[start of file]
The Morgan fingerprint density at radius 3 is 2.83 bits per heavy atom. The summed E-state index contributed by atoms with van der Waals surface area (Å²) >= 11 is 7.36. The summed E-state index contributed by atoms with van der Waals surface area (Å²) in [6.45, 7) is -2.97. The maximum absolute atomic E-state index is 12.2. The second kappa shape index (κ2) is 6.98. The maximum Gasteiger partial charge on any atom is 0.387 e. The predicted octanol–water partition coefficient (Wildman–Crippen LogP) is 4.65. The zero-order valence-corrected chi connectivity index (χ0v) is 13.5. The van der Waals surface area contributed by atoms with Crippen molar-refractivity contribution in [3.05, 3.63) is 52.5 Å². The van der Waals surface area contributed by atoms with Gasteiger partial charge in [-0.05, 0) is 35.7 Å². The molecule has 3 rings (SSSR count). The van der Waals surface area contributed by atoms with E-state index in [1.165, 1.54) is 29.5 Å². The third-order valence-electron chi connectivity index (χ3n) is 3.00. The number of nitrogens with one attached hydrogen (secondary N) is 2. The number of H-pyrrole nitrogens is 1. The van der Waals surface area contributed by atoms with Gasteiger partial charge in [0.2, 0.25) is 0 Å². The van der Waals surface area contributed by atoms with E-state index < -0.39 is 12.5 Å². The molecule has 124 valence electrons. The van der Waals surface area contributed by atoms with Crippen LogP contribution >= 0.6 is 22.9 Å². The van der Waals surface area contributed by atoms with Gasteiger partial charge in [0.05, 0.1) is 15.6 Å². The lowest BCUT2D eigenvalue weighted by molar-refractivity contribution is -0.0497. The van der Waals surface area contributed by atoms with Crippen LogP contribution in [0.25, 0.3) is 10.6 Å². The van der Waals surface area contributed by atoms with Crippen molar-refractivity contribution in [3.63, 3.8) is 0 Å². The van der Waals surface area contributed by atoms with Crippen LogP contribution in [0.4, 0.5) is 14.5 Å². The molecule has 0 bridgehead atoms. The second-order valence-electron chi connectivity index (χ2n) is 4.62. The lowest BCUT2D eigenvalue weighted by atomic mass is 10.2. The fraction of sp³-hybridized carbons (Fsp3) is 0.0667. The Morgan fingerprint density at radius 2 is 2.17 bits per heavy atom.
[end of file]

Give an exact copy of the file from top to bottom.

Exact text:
The Morgan fingerprint density at radius 3 is 2.83 bits per heavy atom. The summed E-state index contributed by atoms with van der Waals surface area (Å²) >= 11 is 7.36. The summed E-state index contributed by atoms with van der Waals surface area (Å²) in [6.45, 7) is -2.97. The maximum absolute atomic E-state index is 12.2. The second kappa shape index (κ2) is 6.98. The maximum Gasteiger partial charge on any atom is 0.387 e. The predicted octanol–water partition coefficient (Wildman–Crippen LogP) is 4.65. The zero-order valence-corrected chi connectivity index (χ0v) is 13.5. The van der Waals surface area contributed by atoms with Crippen molar-refractivity contribution in [3.05, 3.63) is 52.5 Å². The van der Waals surface area contributed by atoms with Gasteiger partial charge in [-0.05, 0) is 35.7 Å². The molecule has 3 rings (SSSR count). The van der Waals surface area contributed by atoms with E-state index in [1.165, 1.54) is 29.5 Å². The third-order valence-electron chi connectivity index (χ3n) is 3.00. The number of nitrogens with one attached hydrogen (secondary N) is 2. The number of H-pyrrole nitrogens is 1. The van der Waals surface area contributed by atoms with Gasteiger partial charge in [0.2, 0.25) is 0 Å². The van der Waals surface area contributed by atoms with E-state index < -0.39 is 12.5 Å². The molecule has 124 valence electrons. The van der Waals surface area contributed by atoms with Crippen LogP contribution >= 0.6 is 22.9 Å². The van der Waals surface area contributed by atoms with Gasteiger partial charge in [0.05, 0.1) is 15.6 Å². The lowest BCUT2D eigenvalue weighted by molar-refractivity contribution is -0.0497. The van der Waals surface area contributed by atoms with Crippen LogP contribution in [0.25, 0.3) is 10.6 Å². The van der Waals surface area contributed by atoms with Crippen molar-refractivity contribution in [3.63, 3.8) is 0 Å². The van der Waals surface area contributed by atoms with Crippen LogP contribution in [0.4, 0.5) is 14.5 Å². The molecule has 0 bridgehead atoms. The second-order valence-electron chi connectivity index (χ2n) is 4.62. The lowest BCUT2D eigenvalue weighted by atomic mass is 10.2. The fraction of sp³-hybridized carbons (Fsp3) is 0.0667. The Morgan fingerprint density at radius 2 is 2.17 bits per heavy atom.